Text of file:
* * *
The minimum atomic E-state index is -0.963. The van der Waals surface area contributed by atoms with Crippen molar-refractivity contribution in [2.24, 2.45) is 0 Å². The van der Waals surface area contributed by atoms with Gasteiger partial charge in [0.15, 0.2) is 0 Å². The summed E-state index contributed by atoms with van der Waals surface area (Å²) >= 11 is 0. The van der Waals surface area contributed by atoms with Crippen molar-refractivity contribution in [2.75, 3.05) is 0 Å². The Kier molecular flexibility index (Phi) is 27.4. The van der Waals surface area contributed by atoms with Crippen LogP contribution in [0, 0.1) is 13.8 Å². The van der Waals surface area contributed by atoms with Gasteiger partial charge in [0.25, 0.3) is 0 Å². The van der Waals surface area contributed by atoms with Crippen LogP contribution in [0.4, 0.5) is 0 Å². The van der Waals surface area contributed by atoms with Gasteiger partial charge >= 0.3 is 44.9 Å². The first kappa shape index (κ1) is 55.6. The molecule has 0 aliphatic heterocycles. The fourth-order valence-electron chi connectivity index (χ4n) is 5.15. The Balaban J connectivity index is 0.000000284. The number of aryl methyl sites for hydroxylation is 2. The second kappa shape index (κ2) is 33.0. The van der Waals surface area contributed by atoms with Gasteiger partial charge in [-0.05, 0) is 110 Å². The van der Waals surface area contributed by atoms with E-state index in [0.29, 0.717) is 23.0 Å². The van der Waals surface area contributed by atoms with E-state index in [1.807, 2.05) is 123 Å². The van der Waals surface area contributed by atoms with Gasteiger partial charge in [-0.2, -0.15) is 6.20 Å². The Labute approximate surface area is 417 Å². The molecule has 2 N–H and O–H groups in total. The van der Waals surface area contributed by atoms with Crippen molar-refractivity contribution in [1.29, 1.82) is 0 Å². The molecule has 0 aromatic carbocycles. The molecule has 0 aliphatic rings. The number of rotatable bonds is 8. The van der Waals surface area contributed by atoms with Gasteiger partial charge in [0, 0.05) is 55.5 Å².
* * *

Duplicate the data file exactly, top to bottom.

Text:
The minimum atomic E-state index is -0.963. The van der Waals surface area contributed by atoms with Crippen molar-refractivity contribution in [2.24, 2.45) is 0 Å². The van der Waals surface area contributed by atoms with Gasteiger partial charge in [0.15, 0.2) is 0 Å². The summed E-state index contributed by atoms with van der Waals surface area (Å²) >= 11 is 0. The van der Waals surface area contributed by atoms with Crippen molar-refractivity contribution in [2.75, 3.05) is 0 Å². The Kier molecular flexibility index (Phi) is 27.4. The van der Waals surface area contributed by atoms with Crippen LogP contribution in [0, 0.1) is 13.8 Å². The van der Waals surface area contributed by atoms with Gasteiger partial charge in [0.25, 0.3) is 0 Å². The van der Waals surface area contributed by atoms with Crippen LogP contribution in [0.4, 0.5) is 0 Å². The van der Waals surface area contributed by atoms with Gasteiger partial charge >= 0.3 is 44.9 Å². The first kappa shape index (κ1) is 55.6. The molecule has 0 aliphatic heterocycles. The fourth-order valence-electron chi connectivity index (χ4n) is 5.15. The Balaban J connectivity index is 0.000000284. The number of aryl methyl sites for hydroxylation is 2. The second kappa shape index (κ2) is 33.0. The van der Waals surface area contributed by atoms with Gasteiger partial charge in [-0.05, 0) is 110 Å². The van der Waals surface area contributed by atoms with E-state index in [0.29, 0.717) is 23.0 Å². The van der Waals surface area contributed by atoms with E-state index in [1.807, 2.05) is 123 Å². The van der Waals surface area contributed by atoms with Gasteiger partial charge in [-0.2, -0.15) is 6.20 Å². The Labute approximate surface area is 417 Å². The molecule has 2 N–H and O–H groups in total. The van der Waals surface area contributed by atoms with Crippen molar-refractivity contribution in [1.29, 1.82) is 0 Å². The molecule has 0 aromatic carbocycles. The molecule has 0 aliphatic rings. The number of rotatable bonds is 8. The van der Waals surface area contributed by atoms with Gasteiger partial charge in [0, 0.05) is 55.5 Å².